Hold my Beer. The Drew Maggi Story

Hold my Beer. The Drew Maggi Story


Hold my beer means, to me, I’m going to do this. Watch me.

Usually, this is done quickly.

In Drew Maggi’s case, not so much.

His long road to the major leagues culminated in his first career at-bat Wednesday night. The 33-year-old infielder had played 1,155 games across 13 minor league seasons before getting called up by the Pirates earlier this week. His journey was not an easy one, but he persevered through the challenges and never gave up on his dream.

Ian Happ’s journey was a comparative walk in the park.

Maggi was drafted out of Arizona State by the Pirates in the 15th round (No. 447 overall) in 2010. He spent five seasons in their minor league organization, then moved on to stints with several other organizations, including the Angels and the Dodgers. Despite being passed over for promotion year after year, Maggi never lost faith in himself and continued to work hard, flexing his positive attitude and work ethic. His team player persona, hard work and dedication have earned him the respect of his coaches and teammates, so they say.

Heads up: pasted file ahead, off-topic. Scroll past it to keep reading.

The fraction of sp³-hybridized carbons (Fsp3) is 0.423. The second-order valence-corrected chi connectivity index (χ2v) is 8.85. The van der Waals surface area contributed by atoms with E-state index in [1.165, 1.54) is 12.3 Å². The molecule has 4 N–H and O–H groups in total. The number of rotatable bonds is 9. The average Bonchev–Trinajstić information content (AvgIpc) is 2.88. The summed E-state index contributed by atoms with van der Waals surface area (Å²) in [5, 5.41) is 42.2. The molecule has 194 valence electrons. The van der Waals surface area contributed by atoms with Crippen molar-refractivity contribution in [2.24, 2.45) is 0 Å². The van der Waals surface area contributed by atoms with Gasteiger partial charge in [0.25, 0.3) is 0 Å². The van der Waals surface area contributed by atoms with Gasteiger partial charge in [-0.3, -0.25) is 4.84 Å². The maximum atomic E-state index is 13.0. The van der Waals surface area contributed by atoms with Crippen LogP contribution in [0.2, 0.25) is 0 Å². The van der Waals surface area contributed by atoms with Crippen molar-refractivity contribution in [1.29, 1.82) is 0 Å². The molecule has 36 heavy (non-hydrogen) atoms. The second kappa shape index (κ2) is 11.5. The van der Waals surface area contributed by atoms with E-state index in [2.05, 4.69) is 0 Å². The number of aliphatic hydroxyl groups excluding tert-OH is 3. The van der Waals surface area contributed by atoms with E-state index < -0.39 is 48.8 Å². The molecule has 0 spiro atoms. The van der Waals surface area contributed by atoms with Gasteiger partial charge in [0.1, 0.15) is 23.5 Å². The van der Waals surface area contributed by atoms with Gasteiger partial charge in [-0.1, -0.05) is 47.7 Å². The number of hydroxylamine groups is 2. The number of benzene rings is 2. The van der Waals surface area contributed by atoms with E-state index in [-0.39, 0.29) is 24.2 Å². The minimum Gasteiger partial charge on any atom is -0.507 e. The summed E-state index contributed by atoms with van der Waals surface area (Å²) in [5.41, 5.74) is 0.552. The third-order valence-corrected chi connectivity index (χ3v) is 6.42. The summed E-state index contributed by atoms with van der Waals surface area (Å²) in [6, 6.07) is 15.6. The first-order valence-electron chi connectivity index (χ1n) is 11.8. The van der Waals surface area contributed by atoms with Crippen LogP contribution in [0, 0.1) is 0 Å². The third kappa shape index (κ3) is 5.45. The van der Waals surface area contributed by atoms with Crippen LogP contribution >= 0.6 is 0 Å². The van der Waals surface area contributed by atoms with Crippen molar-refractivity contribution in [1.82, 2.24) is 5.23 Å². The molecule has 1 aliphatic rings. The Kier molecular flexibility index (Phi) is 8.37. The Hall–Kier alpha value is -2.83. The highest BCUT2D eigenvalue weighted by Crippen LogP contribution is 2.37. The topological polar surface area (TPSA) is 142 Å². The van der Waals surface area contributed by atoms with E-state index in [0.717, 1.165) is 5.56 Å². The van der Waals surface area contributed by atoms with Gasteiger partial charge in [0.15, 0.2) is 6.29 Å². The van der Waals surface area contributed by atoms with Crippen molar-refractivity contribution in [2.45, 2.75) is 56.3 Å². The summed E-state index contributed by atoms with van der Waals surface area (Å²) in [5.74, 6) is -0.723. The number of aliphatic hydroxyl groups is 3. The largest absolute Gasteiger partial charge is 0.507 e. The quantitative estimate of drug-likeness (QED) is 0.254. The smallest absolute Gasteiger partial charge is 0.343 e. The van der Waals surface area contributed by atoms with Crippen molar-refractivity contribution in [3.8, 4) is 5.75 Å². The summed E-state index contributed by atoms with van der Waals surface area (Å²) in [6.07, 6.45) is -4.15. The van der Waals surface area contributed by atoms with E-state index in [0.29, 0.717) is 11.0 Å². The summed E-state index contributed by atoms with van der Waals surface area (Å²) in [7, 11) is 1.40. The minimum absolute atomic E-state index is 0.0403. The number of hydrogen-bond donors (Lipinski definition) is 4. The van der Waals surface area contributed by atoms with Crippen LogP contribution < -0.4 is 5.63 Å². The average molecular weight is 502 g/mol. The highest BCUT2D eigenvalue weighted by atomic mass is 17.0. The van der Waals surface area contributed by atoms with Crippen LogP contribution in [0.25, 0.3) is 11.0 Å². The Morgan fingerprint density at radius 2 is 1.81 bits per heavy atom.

I’m just amazed at what a positive attitude he carried with his glove.

Finally, after 12 years, 10 months and 18 days since he was selected in the draft, Maggi got his chance to play in the big leagues. The Pirates called him up over the weekend from Double-A Altoona when outfielder Bryan Reynolds was placed on the bereavement list. Manager Derek Shelton didn’t find a spot for Maggi until Wednesday night.

Maggi pinch hit for Andrew McCutchen with one out in the eighth inning and received a standing ovation from teammates in the Pirates dugout and the sparse crowd at the ballpark. Despite striking out in his lone at-bat, Maggi was all smiles after the game. “It’s the best strikeout I ever had,” he said. “I really can’t (put it into words). I can’t explain how I was feeling in the (batter’s) box. You guys were cheering me on. I don’t know, I never expected that. Through the journey, I thought I’d make my debut and it would be a normal at bat. Obviously special, but the crowd cheering my name, I got my parents here, my three brothers, a sister back at home. I mean, this is unbelievable. Thank you, everybody.”

Maggi’s perseverance is an inspiration to us all. He never gave up on his dream of playing in the major leagues and worked tirelessly to make it happen.

I’m hoping it was worth it.

I mentor two kids and several entrepreneurs. Similarities are coincidental.